Should I Break Up With My Boyfriend If It Is a Super Long-Distance Relationship?

Be realistic about whether your relationship survives on distance.
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Pining after your loved one from afar can be romantic or it can be painful. It can also make it easy to sustain a flawed relationship. Thanks to distance, it's easier to keep up an illusion that your sweetheart is perfect. Plus, since you're often with each other for short time periods, it's easier to keep up the good behavior and maintain that magical feeling, argues psychologist Shauna Springer. If you and your boyfriend are separated, especially if it's by long distances that don't allow for frequent visits, it's important to evaluate if he's really a good match.

1 How Often Can You Meet?

Video calling, email and text messages can help keep you connected. Try to stay in touch electronically every day, says Rita Wilson, relationship columnist and director of policy and education for the Department of Psychiatry at Yale. Wilson also recommends visiting every two to three weeks. If you're far from your sweetheart, the lack of touch and real face-to-face communication can hurt your connection. Springer stresses that how your partner reacts in the heat of the moment and the corresponding body language is important not only to connect with someone but to truly know them. It's too easy to hide this online.

2 Is He Losing Interest?

Lack of face-to-face communication also makes it harder to see whether your boyfriend is 100 percent committed, explains Psychology Today Editor at Large Hara Estroff Marano. Even if the signs are there there he's not as into you, it's easier to ignore them and remain in your own fantasies. Do a reality check. For example, does he usually text, email or call? If he's a texter, he's investing only a minimal amount of time. Another strategy is to stop initiating every call or email. Step back and see how eager he is to get in touch. Be on the alert as well if your boyfriend is too comfortable with distance, says Marano. It may be time to request a change. Tell him that being apart really bothers you and ask whether he feels the same.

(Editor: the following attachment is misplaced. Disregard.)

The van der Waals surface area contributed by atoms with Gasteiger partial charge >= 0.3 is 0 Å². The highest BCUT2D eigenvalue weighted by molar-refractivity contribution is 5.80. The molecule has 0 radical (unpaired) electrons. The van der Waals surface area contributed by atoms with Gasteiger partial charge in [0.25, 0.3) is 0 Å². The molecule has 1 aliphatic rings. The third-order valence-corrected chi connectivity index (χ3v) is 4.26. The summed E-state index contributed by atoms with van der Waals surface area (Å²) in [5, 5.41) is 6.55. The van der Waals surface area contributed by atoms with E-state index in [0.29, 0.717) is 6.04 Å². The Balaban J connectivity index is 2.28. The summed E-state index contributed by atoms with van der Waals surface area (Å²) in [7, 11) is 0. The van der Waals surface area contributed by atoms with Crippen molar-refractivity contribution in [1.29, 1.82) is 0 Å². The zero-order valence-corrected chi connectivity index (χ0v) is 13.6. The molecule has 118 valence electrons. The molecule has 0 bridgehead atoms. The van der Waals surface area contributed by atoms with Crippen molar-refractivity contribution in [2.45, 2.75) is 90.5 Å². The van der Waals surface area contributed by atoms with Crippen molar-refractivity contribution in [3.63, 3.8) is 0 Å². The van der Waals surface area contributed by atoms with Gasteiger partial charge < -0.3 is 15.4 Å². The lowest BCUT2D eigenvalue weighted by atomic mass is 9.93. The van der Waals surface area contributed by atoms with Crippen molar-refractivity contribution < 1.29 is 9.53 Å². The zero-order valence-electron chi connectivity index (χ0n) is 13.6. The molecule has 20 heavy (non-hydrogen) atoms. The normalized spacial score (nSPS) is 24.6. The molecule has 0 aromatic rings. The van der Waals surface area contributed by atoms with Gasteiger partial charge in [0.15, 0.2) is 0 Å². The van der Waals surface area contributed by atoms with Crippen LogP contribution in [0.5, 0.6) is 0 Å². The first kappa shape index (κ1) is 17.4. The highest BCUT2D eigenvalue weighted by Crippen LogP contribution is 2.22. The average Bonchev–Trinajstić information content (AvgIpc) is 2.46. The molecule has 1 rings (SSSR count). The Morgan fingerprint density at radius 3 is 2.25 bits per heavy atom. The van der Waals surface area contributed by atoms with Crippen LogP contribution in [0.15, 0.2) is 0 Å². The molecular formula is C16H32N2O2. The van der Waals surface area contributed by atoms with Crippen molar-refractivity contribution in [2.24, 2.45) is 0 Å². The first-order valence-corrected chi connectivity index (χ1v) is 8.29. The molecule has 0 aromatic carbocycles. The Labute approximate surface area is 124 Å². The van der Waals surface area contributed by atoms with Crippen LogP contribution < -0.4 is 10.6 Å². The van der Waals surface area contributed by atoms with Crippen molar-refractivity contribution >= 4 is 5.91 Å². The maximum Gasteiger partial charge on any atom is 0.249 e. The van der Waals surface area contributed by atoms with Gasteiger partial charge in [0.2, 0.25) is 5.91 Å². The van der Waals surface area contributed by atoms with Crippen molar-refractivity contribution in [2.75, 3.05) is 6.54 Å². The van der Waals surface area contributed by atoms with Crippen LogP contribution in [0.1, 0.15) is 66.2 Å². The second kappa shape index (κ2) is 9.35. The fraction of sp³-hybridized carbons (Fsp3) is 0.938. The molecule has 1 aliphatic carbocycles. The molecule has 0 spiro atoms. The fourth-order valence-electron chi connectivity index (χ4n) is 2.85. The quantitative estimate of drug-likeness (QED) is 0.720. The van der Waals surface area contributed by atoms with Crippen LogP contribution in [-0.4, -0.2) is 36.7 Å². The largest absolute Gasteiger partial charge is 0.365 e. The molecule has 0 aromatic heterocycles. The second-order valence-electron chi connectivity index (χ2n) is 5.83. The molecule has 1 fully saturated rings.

3 Can You Handle the Stress?

Long-distance relationships that work are those where both partners feel their needs are being met. Rachel Sussman, a licensed psychotherapist and author, points to the "loneliness factor" when couples are apart. When you're separated from your boyfriend, it's much easier to feel lonely and to second-guess the relationship. If the "loneliness factor" is severe in your relationship, which may be exasperated by extra-long distances, you need to consider whether you're willing to stay in a relationship where your needs aren't being met. That said, if you and your boyfriend are finding ways to cope with these stresses, you may be able to pull through.

4 Is He the One for You?

It's also important to be realistic about whether, distance or no, your boyfriend is indeed "the One." Springer recommends resisting the urge to cocoon when you two are together. Spend time with his friends. If you enjoy their company, that's a good sign. Also take note of how he talks about his exes -- be worried if he uses disrespectful and rude language. If his dating history includes a long line of bad apples, this is more a reflection on him than them. He may be projecting his own issues or have an inability to own up to past relationship problems. Assess his character as objectively as possible. Again, it's easy to live in fantasy land when you two are apart, so use the time you're together to get to know the real him.

Alana Vye is a Canadian writer living abroad. She had a Bachelor of Arts in English literature from the University of Toronto and has worked in online marketing and publicity. She's also an avid traveler who has visited Asia, Europe and Central America.